Sonntag, 14. September 2008

8.1. In the Virupaksha Cave

Entrance of Virupaksha Cave (2003)

In the first room of Virupaksha Cave

The beautiful floor in the first room

Entrance to the second room of the Cave

Sivaprakasam Pillai: ”Swami, who am I? And how is salvation to be attained?”Sri Ramana: “By incessant inward enquiry ‘Who am I?’ you will know your-self and thereby attain salvation.”

The Simple Life in the Virupaksha CaveSoon after his mother and his brother returned home Sri Ramana left Pavalakkunru and moved up the hill. He lived for a short time in the Satguru Swami Cave on the south-eastern slope, then in the Namasivaya Cave. He finally settled down in the Virupaksha Cave, where he remained from 1899 to 1916.The Virupaksha Cave is quite large and is about 330 feet above the Arunachaleswara temple on the south-eastern slope. The inner part of the cave contains the remnants of the Saint Virupakshadeva, who performed severe acts of penance there in the 13th century. At the time Ramana took up abode there nobody felt responsible for the Virupaksha math and the cave was empty. There was a lawsuit in progress between two different groups, who both claimed possession of, and the income from, the math. But as no decision had yet been made, nobody was caring for it. The issue of possession was, in fact, only resolved some years later. At the following Kartikai festival the successful litigants came up to the cave and started charging a fee to visit it. So access to the Swami who lived there suddenly became conditional upon payment of a fee, although he himself was not informed of the matter. As large numbers of people were now coming up to see him, quite a few had to go away disappointed when they were told they had to pay.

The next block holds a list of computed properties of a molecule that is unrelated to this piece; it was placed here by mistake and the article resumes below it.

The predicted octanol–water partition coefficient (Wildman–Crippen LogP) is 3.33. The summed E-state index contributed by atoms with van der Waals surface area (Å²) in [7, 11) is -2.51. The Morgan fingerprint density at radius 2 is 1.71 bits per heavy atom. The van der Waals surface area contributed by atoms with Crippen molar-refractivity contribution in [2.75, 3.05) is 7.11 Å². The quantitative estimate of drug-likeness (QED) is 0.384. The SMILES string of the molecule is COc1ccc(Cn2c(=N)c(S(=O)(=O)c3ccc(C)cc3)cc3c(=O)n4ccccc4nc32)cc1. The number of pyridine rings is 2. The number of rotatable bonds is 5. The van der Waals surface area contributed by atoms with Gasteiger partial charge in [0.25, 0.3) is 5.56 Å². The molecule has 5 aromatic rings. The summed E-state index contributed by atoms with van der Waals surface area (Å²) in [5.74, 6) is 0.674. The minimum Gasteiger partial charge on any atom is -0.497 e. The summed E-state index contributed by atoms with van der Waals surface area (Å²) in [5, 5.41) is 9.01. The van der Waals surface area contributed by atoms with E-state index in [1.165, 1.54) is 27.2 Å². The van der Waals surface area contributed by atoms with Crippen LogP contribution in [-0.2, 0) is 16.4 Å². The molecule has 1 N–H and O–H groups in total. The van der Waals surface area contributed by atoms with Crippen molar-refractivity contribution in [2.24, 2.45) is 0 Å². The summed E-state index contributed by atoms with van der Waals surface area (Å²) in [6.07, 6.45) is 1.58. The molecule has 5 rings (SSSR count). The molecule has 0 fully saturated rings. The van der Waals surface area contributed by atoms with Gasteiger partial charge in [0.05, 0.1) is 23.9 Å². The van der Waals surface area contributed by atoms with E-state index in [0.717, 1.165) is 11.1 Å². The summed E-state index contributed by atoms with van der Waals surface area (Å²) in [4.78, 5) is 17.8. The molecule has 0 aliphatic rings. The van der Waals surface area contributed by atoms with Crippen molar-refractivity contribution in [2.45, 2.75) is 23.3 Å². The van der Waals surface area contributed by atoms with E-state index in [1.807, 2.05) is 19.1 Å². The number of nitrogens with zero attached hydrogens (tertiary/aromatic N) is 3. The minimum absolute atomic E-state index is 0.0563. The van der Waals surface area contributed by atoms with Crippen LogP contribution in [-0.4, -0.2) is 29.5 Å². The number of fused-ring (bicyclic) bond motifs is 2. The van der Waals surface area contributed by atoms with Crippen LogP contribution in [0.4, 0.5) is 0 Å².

The tomb of Virupakshadeva today

When Ramana heard about this practice, he left the cave and sat down under a tree. Those collecting the fees then declared this place also to be an outer area belonging to the math and continued to demand money from all those who wanted to approach him. He had no alternative, therefore, but to go away again. At first he lived in the Satguru Swami Cave which was lower down, then in another cave, consequently the Virupaksha Cave was no longer a source of revenue. The owners of the cave finally understood that they could not misuse the young Swami for their own purpose, so they gave up the fees they had collected and asked him to continue to live in the cave. As a result Ramana returned and stayed there until 1916.

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